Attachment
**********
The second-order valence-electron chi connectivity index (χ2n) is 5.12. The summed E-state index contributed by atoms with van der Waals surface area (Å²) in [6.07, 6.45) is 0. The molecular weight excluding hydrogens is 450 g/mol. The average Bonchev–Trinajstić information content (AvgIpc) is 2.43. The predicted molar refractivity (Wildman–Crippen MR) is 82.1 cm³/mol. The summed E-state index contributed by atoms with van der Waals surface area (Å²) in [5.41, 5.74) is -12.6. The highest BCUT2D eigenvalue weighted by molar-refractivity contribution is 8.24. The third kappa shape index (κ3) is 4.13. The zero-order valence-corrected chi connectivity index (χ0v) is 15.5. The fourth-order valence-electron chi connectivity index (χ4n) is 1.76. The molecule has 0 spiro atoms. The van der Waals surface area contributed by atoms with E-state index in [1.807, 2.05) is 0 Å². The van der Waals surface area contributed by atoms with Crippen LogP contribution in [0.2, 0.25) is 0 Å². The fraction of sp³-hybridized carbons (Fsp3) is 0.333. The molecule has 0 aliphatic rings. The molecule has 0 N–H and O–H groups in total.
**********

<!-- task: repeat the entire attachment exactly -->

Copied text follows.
The second-order valence-electron chi connectivity index (χ2n) is 5.12. The summed E-state index contributed by atoms with van der Waals surface area (Å²) in [6.07, 6.45) is 0. The molecular weight excluding hydrogens is 450 g/mol. The average Bonchev–Trinajstić information content (AvgIpc) is 2.43. The predicted molar refractivity (Wildman–Crippen MR) is 82.1 cm³/mol. The summed E-state index contributed by atoms with van der Waals surface area (Å²) in [5.41, 5.74) is -12.6. The highest BCUT2D eigenvalue weighted by molar-refractivity contribution is 8.24. The third kappa shape index (κ3) is 4.13. The zero-order valence-corrected chi connectivity index (χ0v) is 15.5. The fourth-order valence-electron chi connectivity index (χ4n) is 1.76. The molecule has 0 spiro atoms. The van der Waals surface area contributed by atoms with E-state index in [1.807, 2.05) is 0 Å². The van der Waals surface area contributed by atoms with Crippen LogP contribution in [0.2, 0.25) is 0 Å². The fraction of sp³-hybridized carbons (Fsp3) is 0.333. The molecule has 0 aliphatic rings. The molecule has 0 N–H and O–H groups in total.